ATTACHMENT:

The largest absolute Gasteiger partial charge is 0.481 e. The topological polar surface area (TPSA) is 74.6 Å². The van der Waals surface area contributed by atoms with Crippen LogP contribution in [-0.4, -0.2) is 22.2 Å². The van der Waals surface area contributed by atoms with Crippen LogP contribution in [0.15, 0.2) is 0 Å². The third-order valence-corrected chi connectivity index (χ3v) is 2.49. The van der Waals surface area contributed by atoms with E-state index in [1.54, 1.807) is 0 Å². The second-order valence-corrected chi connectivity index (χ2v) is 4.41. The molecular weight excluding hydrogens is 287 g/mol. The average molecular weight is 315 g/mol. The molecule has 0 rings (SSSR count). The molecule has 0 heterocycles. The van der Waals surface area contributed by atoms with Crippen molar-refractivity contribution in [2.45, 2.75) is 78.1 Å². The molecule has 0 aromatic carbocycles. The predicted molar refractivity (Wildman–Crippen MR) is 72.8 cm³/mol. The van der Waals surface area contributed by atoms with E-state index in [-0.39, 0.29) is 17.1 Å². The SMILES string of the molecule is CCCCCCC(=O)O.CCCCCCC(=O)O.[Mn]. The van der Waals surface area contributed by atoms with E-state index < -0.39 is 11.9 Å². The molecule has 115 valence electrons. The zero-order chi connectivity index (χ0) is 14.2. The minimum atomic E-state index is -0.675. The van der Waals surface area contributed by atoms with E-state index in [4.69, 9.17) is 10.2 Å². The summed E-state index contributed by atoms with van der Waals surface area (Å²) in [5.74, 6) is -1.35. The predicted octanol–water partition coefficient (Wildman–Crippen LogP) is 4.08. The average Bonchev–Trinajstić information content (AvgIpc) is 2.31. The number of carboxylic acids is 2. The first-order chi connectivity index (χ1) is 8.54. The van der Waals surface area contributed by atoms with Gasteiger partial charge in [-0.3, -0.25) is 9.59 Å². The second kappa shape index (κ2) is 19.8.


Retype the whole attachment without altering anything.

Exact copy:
The largest absolute Gasteiger partial charge is 0.481 e. The topological polar surface area (TPSA) is 74.6 Å². The van der Waals surface area contributed by atoms with Crippen LogP contribution in [-0.4, -0.2) is 22.2 Å². The van der Waals surface area contributed by atoms with Crippen LogP contribution in [0.15, 0.2) is 0 Å². The third-order valence-corrected chi connectivity index (χ3v) is 2.49. The van der Waals surface area contributed by atoms with E-state index in [1.54, 1.807) is 0 Å². The second-order valence-corrected chi connectivity index (χ2v) is 4.41. The molecular weight excluding hydrogens is 287 g/mol. The average molecular weight is 315 g/mol. The molecule has 0 rings (SSSR count). The molecule has 0 heterocycles. The van der Waals surface area contributed by atoms with Crippen molar-refractivity contribution in [2.45, 2.75) is 78.1 Å². The molecule has 0 aromatic carbocycles. The predicted molar refractivity (Wildman–Crippen MR) is 72.8 cm³/mol. The van der Waals surface area contributed by atoms with E-state index in [-0.39, 0.29) is 17.1 Å². The SMILES string of the molecule is CCCCCCC(=O)O.CCCCCCC(=O)O.[Mn]. The van der Waals surface area contributed by atoms with E-state index < -0.39 is 11.9 Å². The molecule has 115 valence electrons. The zero-order chi connectivity index (χ0) is 14.2. The minimum atomic E-state index is -0.675. The van der Waals surface area contributed by atoms with E-state index in [4.69, 9.17) is 10.2 Å². The summed E-state index contributed by atoms with van der Waals surface area (Å²) in [5.74, 6) is -1.35. The predicted octanol–water partition coefficient (Wildman–Crippen LogP) is 4.08. The average Bonchev–Trinajstić information content (AvgIpc) is 2.31. The number of carboxylic acids is 2. The first-order chi connectivity index (χ1) is 8.54. The van der Waals surface area contributed by atoms with Gasteiger partial charge in [-0.3, -0.25) is 9.59 Å². The second kappa shape index (κ2) is 19.8.